Notes vs. Music

Discussion in 'Trumpet Discussion' started by trumpettrax, Sep 13, 2009.

  1. trumpettrax

    trumpettrax Piano User

    Mar 18, 2006
    So when do you stop playing notes and it becomes music? I was playing some stuff I thought would be pretty easy yesterday and i was listening to myself play and just stopped! It sounded like i was just playing a bunch of notes. Didn't sound musical at all!!!!! :(

  2. Sofus

    Sofus Forte User

    Jul 26, 2008
    MUSIC isn´t what the sheet music says.
    Instead, MUSIC is what the sheet DOESN`T say!
    Once we have mastered the notes, the REAL work begins.
    This includes making up our mind about all those things
    that the sheet doesn´t tell us, and this should partly be
    done WITHOUT the horn, humming through melodies,
    finding the possibilities that the piece provides and
    deciding which of those possibilities to choose.

    I suspect that we all tend to spend far too little time
    just THINKING about the music, this without the horn.
    Could that be true in your case also?
    Last edited: Sep 13, 2009
  3. nordlandstrompet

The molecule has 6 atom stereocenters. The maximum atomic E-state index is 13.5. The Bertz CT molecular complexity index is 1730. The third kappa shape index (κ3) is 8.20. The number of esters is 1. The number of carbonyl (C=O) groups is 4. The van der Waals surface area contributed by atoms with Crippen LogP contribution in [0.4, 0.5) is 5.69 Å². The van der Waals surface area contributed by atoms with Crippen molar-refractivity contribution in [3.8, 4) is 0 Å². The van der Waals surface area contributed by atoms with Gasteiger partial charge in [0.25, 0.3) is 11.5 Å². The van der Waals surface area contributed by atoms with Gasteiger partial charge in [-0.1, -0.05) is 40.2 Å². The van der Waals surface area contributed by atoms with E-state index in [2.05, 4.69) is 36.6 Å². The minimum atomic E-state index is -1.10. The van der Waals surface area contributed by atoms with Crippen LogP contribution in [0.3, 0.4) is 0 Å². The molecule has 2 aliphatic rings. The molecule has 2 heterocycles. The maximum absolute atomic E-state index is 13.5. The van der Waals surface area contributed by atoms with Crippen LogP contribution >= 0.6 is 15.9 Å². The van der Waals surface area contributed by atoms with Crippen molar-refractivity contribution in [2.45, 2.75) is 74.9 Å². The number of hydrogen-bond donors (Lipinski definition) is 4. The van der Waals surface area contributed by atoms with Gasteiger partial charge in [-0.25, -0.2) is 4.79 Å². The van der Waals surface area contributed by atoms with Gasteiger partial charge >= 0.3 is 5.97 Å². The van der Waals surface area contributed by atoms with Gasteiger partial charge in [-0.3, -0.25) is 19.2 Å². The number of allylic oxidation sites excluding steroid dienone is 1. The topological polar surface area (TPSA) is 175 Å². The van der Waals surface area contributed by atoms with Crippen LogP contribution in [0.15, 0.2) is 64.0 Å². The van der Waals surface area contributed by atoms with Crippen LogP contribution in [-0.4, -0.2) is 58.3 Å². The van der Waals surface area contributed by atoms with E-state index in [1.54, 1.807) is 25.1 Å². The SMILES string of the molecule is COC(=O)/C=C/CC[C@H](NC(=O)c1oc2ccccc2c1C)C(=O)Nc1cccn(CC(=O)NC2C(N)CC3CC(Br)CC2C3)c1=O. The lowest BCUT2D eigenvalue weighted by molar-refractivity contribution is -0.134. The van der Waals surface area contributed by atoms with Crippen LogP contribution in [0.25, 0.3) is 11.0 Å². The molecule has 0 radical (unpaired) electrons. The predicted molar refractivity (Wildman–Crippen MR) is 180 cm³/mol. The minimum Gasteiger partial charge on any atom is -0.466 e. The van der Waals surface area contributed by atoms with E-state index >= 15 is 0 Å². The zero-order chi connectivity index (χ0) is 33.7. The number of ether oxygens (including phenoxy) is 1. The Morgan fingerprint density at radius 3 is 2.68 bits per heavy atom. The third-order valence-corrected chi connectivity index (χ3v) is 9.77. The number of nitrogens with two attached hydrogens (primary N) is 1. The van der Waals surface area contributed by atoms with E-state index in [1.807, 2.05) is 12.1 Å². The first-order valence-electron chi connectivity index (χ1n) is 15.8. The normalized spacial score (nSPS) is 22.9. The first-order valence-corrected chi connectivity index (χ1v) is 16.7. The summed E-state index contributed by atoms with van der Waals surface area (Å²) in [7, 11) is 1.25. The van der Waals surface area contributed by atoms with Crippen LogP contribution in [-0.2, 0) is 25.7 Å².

nordlandstrompet Forte User

    Apr 5, 2008
    You can find some good ideas here:
  4. B15M

    B15M Forte User

    Dec 30, 2003
    Monroe Ct.
    Learning to play musically is just understanding the language.

    Reading the notes on the page is just like reading english. (or any other language)

    You have to look for the phrase and structure of the sentence. Don't speak in a mono tone. Use a lot op punctuation.

    Therefor, we take the trumpet, put it to our mouth, and play music.

    See how I broke up the sentence? no different than a musical line.

    Take something like a Clarke study that is all sixteenth notes. It's written in groups of four notes per group. as an exercise, lets plat the last note in each group as a pick up to the next three. You just made the line say something different. Now, take the same thing and make the last three sixteenth notes pick ups to the first sixteenth in the next group. The same line now says something different just by changing punctuation.